As a demonstration I will pick the simplest Security Zone model which I will apply on my test Azure enviroment just to get some ideas how NSG will work. I will create 3 layers of Security Zone model for my test Azure environment. This simple security zone is only for the demo purpose and might not be suitable for your Enterprise environment.

  • Internet = Attack Vectors / Un-trusted
  • Front-End = DMZ
  • App / Mid-Tier = Trusted Zone
  • DB / Back-end = Restricted Zone

Based on Security Zone model above, I created my test Azure VNET :

Azure VNET: SEVNET
Address Space: 10.0.0.0/20
Subnets:
Azure-DMZ – 10.0.2.0/25
Azure-App – 10.0.0.0/25
Azure-DB – 10.0.1.0/25

Multi Site Connectivity to: EUVNET (172.16.0.0/16) and USVNET (192.168.0.0/20).

The diagram below illustrates above scenario:

Security Zone 1

Lock ‘Em Down

After we decided our simple Security Zone model it’s time to lock them down and secure the zones.

The diagram below illustrates how the traffic flow will be configured:

Security Zone 2

In High Level the Traffic flow as follow:

  • Allow Internet ingress and egress on DMZ
  • Allow DMZ – App ingress and egress
  • Allow App – DB ingress and egress
  • Deny DMZ-DB ingress and egress
  • Deny App-Internet ingress and egress
  • Deny DB-Internet ingress and egress
  • Deny EUVNET-DB on SEVNET ingress and egress
  • Deny USVNET-DB on SEVNET ingress and egress

Section below will show the examples of Azure NSG rules table will look like.

NSG Rules Table

Azure DMZ NSG Rules Table

NameSource IPSource PortDestination IPDestination PortPortTypeActionPriority
RDPInternet-DMZ*6338910.0.2.0/2563389TCPInboundAllow347
Internet-DMZSSL*44310.0.2.0/25443TCPInboundAllow348
Internet-DMZDRS*4944310.0.2.0/2549443TCPInboundAllow349
USVNET-DMZ192.168.0.0/20*10.0.2.0/25**InboundAllow400
EUVNET-DMZ172.16.0.0/16*10.0.2.0/25**InboundAllow401
DMZ-App10.0.2.0/25*10.0.0.0/25**OutboundAllow500
DMZ-DB10.0.2.0/25*10.0.1.0/25**OutboundDeny600
Allow VNET InboundVirtual_Network*Virtual_Network**InboundAllow65000
Allow Azure Internal Load Balancer InboundAzure_LoadBalancer****InboundAllow65001
Deny All Inbound*****InboundDeny65500
Allow VNET OutboundVirtual_Network*Virtual_Network**OutboundAllow65000
Allow Internet Outbound**INTERNET**OutboundAllow65001
Deny All Outbound*****OutboundDeny65500

Azure App NSG Rules Table

NameSource IPSource PortDestination IPDestination PortProtTypeActionPriority
DMZ-App10.0.2.0/25*10.0.0.0/25**InboundAllow348
USVNET-App192.168.0.0/20*10.0.0.0/25**InboundAllow400
EUVNET-App172.16.0.0/16*10.0.0.0/25**InboundAllow401
App-DMZ10.0.0.0/25*10.0.2.0/25**OutboundAllow500
App-DB10.0.0.0/25*10.0.1.0/25**OutboundAllow600
App-Internet10.0.0.0/25*INTERNET**OutboundDeny601
Allow VNET InboundVirtual_Network*Virtual_Network**InboundAllow65000
Allow Azure Internal Load Balancer InboundAzure_LoadBalancer****InboundAllow65001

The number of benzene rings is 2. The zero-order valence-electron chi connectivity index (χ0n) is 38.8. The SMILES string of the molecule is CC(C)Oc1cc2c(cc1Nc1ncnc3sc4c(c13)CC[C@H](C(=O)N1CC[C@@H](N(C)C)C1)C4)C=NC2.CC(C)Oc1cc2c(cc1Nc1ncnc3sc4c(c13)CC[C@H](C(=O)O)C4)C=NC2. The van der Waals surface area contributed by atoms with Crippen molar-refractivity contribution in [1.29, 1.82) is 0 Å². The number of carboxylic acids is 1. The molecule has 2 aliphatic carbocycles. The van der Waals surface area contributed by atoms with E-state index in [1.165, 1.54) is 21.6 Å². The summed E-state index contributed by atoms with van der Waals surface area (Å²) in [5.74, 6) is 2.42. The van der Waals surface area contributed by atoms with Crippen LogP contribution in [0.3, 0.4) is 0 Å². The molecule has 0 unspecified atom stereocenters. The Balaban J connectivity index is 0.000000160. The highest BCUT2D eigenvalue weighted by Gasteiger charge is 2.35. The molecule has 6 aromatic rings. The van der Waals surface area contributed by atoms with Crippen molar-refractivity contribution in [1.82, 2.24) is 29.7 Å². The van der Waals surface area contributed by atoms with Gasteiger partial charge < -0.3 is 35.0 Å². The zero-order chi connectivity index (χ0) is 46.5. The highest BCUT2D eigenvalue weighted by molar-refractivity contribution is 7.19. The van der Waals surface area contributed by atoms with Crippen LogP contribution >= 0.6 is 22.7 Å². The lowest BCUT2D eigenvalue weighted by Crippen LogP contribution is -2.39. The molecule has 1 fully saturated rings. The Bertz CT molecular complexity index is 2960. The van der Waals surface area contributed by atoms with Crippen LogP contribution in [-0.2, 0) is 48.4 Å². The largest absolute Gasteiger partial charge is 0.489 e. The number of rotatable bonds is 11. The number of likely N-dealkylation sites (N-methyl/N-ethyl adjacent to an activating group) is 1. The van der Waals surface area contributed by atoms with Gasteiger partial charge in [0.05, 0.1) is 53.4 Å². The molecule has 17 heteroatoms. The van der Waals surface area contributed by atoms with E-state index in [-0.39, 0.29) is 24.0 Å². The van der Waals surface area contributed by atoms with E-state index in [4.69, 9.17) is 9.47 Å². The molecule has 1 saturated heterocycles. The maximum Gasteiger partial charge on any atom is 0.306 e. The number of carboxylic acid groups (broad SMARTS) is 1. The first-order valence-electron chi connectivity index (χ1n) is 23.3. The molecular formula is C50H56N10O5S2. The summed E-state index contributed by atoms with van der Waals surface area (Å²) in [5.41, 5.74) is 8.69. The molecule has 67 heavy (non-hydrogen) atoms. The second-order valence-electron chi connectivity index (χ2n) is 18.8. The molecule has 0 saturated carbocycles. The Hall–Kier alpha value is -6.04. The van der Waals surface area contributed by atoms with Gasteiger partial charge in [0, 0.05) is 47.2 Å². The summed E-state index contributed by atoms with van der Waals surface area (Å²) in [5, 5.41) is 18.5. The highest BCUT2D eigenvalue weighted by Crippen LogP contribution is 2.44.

Deny All Inbound*****InboundDeny65500
Allow VNET OutboundVirtual_Network*Virtual_Network**OutboundAllow65000
Allow Internet Outbound**INTERNET**OutboundAllow65001
Deny All Outbound*****OutboundDeny65500

Azure DB NSG Rules Table

NameSource IPSource PortDestination IPDestination PortProtTypeActionPriority
App-DB10.0.0.0/25*10.0.1.0/25**InboundAllow348
USVNET-App192.168.0.0/20*10.0.1.0/25**InboundDeny400
EUVNET-App172.16.0.0/16*10.0.1.0/25**InboundDeny401
DB-DMZ10.0.1.0/25*10.0.2.0/25**OutboundDeny500
DB-App10.0.1.0/25*10.0.0.0/25**OutboundAllow600
DB-Internet10.0.0.0/25*INTERNET**OutboundDeny601
Allow VNET InboundVirtual_Network*Virtual_Network**InboundAllow65000
Allow Azure Internal Load Balancer InboundAzure_LoadBalancer****InboundAllow65001
Deny All Inbound*****InboundDeny65500
Allow VNET OutboundVirtual_Network*Virtual_Network**OutboundAllow65000
Allow Internet Outbound**INTERNET**OutboundAllow65001
Deny All Outbound*****OutboundDeny65500

Tables above will give us some ideas how to plan our Azure NSGs in order to establish our Security Zones.

Get Started using NSGs!

At the time this post was written, NSG is exposed only through PowerShell and REST API. To use PowerShell, we need version 0.8.10 of the Azure PowerShell module.

The commands are as follow:

  • Get-AzureNetworkSecurityGroup
  • Get-AzureNetworkSecurityGroupConfig
  • Get-AzureNetworkSecurityGroupForSubnet
  • New-AzureNetworkSecurityGroup
  • Remove-AzureNetworkSecurityGroup
  • Remove-AzureNetworkSecurityGroupConfig
  • Remove-AzureNetworkSecurityGroupFromSubnet
  • Remove-AzureNetworkSecurityRule
  • Set-AzureNetworkSecurityGroupConfig
  • Set-AzureNetworkSecurityGroupToSubnet
  • Set-AzureNetworkSecurityRule

Here are some examples:

Personally I will be recommending Azure NSG for every Azure Production deployment I perform in future!

Leave a comment below or contact us if you have any questions regarding Azure especially in more complex Enterprise scenarios.

www.wasita.net